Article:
How a Mars bar revolutionized the cheese industry for small and medium cheese manufacturers
Malcolm Avison, Founder of Vantage House
The rise of innovative artisan cheeses in supermarkets
Wax-coated cheese has a long and rich history in the UK and Ireland. The tradition of wax-coating cheese dates back to the 17th century, when cheese was often coated in wax to protect it during transportation and storage.
While the same is true today, the current emphasis is branding and consumer appeal, with supermarkets leading the way in demanding innovation. However, through the availability of low-cost, highly efficient cheese waxing machines, I am pleased that wonderful innovative artisan cheeses have joined the products of the large corporate cheesemakers on supermarket shelves through the availability of low-cost, highly efficient cheese waxing machines.
Automatic waxing machines transform the labor-intensive, slow hand dipping process into cheeses-per-minute automation, giving small and medium-sized cheese manufacturers a competitive advantage against corporate cheesemakers.
If you can put chocolate on a Mars bar – can you put a wax coating around a cheese?
Automatic waxing machines’ origins date back to the 1990s when Ilchester Cheese approached me at a chocolate machinery exhibition and asked, “…if you can put chocolate on a Mars bar – can you put a wax coating around a cheese?”
While this sounded like a simple transition, the execution proved more of a challenge. I forwarded the question to our manufacturer of chocolate coating machines, Chocoma. Chocoma provided their exceptional engineering creativity to produce the first machines that did just what Ilchester Cheese was asking for – a compact machine to thoroughly coat a 200gm Cheddar Cheese “truckle” in one pass!
Innovative waxing machines continue to transform the cheese industry
Since then, we at Vantage House have installed and commissioned 50 waxing machines throughout the UK and Ireland, with several companies buying two or more additions as their sales grew. As a result, we have successfully commissioned units handling many different cheese sizes and formats ranging from “small 20gm Christmas decorations” through “Coke Can” size and shape, “1kg Rugby Ball”, and even 5kg “Truckles.”
In meeting these challenges, the original machine has steadily evolved, and ChocoMa introduced innovations in many areas while keeping the essential machine cost in line with the original, together with the original simplicity and robustness of operation.
The cost-effectiveness of the machine speaks for itself, and the sustainable figure of 70+ units processed per minute is worth noticing. The interchangeable color options open new markets where a wide range of cheese types are instantly identifiable, lending them new marketing and branding opportunities even for the smaller Artisan cheese producer.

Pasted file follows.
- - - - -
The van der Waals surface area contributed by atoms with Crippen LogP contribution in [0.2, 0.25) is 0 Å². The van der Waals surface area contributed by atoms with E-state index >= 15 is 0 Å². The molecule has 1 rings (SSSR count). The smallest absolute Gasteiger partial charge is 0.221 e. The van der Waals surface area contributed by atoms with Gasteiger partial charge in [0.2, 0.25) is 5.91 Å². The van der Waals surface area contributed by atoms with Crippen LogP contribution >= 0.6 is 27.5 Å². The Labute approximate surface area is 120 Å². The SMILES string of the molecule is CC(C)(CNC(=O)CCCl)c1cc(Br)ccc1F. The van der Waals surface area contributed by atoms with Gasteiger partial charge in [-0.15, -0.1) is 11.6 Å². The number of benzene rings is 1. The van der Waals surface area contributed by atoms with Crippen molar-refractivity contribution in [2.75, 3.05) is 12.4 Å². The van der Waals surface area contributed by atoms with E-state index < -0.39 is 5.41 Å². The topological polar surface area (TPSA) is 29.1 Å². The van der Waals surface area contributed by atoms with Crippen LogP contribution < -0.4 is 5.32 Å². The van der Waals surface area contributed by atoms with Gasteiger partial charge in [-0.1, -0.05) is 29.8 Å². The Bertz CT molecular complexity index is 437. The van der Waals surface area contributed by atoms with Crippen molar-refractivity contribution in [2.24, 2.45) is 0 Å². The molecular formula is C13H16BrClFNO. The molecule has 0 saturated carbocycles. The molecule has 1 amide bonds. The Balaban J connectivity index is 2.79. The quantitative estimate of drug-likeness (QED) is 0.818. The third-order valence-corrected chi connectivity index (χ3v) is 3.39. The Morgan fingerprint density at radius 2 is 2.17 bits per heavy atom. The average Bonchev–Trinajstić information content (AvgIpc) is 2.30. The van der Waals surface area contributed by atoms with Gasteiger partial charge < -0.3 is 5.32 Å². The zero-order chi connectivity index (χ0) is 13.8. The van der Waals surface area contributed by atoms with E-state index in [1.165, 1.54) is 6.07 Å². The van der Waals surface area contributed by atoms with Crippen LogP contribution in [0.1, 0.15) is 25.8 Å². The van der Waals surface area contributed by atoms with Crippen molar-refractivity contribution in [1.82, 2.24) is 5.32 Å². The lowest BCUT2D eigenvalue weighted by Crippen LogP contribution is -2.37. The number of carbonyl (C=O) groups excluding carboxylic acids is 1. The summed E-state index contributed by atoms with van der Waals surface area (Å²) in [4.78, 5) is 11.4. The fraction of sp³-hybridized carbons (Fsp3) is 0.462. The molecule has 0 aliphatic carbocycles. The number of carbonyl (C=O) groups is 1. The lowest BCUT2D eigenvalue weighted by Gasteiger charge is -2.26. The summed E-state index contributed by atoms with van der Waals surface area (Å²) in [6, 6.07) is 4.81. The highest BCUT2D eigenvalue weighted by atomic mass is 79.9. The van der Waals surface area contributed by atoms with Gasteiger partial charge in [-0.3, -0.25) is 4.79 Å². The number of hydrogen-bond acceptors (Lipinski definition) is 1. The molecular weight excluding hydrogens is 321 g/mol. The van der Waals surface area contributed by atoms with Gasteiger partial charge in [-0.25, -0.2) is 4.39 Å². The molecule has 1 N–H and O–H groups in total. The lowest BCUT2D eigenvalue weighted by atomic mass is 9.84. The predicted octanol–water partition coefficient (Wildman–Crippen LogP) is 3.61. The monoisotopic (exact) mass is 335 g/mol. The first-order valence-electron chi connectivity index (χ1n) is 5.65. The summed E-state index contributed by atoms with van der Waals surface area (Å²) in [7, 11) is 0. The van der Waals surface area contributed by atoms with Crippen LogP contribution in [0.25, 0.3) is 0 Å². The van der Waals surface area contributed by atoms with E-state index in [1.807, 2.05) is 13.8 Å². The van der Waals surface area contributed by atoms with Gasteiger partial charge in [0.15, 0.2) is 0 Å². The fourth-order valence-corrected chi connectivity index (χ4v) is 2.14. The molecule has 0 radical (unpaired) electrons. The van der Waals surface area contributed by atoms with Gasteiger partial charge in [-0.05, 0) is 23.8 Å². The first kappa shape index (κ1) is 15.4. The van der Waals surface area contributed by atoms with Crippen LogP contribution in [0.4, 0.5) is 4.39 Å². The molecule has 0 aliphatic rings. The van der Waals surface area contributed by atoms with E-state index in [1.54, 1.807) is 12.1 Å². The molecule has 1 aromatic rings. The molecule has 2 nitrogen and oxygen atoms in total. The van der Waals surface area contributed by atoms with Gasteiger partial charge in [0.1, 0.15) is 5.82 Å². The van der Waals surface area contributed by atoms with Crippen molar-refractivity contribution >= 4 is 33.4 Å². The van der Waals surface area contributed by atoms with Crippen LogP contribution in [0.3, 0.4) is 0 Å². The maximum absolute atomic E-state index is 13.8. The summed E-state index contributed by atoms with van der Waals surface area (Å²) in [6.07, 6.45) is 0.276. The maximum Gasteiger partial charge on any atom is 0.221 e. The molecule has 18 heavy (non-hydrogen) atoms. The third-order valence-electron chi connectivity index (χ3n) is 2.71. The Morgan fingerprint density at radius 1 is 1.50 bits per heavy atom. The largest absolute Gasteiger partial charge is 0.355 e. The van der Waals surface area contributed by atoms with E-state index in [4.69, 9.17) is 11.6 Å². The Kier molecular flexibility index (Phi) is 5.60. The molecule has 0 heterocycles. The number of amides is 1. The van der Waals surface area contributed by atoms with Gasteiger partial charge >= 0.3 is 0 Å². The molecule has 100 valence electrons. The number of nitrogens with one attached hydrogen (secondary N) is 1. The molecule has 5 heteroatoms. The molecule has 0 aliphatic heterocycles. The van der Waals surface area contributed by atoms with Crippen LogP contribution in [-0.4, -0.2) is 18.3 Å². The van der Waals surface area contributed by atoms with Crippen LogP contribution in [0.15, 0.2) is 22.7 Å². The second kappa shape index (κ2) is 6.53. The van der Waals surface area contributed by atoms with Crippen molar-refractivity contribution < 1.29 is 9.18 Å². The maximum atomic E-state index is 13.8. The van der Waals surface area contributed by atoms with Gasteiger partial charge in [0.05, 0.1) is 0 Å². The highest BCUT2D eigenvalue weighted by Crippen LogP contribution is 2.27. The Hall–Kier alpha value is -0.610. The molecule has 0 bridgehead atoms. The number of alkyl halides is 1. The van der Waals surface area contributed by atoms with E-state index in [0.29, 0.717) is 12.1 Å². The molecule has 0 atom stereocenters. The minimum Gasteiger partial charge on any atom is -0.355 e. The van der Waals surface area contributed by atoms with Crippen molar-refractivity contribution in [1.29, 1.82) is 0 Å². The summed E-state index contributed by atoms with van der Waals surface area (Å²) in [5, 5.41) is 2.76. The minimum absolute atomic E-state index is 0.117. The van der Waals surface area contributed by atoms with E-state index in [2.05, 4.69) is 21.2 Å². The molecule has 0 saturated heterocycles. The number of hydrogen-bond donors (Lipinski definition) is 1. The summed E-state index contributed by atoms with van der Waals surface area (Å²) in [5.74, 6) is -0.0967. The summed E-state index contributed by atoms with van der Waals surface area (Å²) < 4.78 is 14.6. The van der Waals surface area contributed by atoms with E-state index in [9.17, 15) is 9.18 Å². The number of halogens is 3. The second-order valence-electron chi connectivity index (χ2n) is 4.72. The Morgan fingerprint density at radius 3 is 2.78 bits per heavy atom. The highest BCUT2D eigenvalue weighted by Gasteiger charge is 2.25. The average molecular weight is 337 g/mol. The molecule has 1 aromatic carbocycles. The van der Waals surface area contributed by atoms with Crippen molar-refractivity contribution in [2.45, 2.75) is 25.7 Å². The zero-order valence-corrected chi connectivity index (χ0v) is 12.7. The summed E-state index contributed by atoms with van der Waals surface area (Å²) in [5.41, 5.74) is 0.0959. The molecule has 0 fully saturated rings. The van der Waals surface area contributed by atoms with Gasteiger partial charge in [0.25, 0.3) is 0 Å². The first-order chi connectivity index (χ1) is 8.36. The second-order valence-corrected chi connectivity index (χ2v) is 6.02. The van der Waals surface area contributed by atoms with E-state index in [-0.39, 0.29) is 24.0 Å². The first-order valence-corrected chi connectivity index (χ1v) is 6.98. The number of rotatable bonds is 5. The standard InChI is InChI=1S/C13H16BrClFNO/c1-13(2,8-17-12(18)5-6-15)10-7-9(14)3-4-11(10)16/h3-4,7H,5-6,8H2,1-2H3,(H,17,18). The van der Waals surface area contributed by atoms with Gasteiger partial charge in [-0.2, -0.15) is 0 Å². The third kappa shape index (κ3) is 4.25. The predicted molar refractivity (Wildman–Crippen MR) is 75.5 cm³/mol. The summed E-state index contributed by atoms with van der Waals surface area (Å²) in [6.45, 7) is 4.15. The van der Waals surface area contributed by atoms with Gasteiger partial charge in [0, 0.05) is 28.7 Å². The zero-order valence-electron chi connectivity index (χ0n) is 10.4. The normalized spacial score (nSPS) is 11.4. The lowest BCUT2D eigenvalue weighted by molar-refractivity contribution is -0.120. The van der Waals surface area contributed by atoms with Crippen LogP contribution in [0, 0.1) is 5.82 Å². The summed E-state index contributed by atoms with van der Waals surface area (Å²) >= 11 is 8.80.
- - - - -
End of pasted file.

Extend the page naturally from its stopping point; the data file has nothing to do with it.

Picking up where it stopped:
“It has been a great joy to see how small cheese artisans have grown their businesses with automatic waxing without compromising the mix in sizes and formats.”
Malcolm Avison, Founder of Vantage House
The story about cheese waxing
The history of cheese wax dates back to the 17th century in the United Kingdom and Ireland. During that era, cheese production was primarily localized on farms, and the cheeses needed to be transported to markets in towns and cities. They were often enveloped in wax to safeguard the cheeses during transit and storage.
The application of wax served several vital purposes. Firstly, it acted as a protective barrier against harmful bacteria, dust, and moisture that could compromise the quality of the cheeses. This was especially crucial during extended periods of transportation, where the cheeses had to remain fresh and unaltered. Secondly, the wax coating facilitated even cheese maturation by maintaining the appropriate moisture levels and shielding the cheeses from excessive drying.
In the early days, cheese waxing was a labor-intensive process, typically carried out by hand, which proved to be time-consuming and resource-intensive. However, as time progressed, machinery was developed to automate the waxing of cheeses, rendering the process more efficient and economically viable for dairies and producers.
Presently, wax-coated cheeses are famous and can be found in supermarkets and specialty cheese shops worldwide. Although waxing cheese is predominantly utilized by small and medium-sized artisanal cheese producers, it retains a significant role in the cheese manufacturing industry, ensuring the protection and presentation of cheeses to consumers.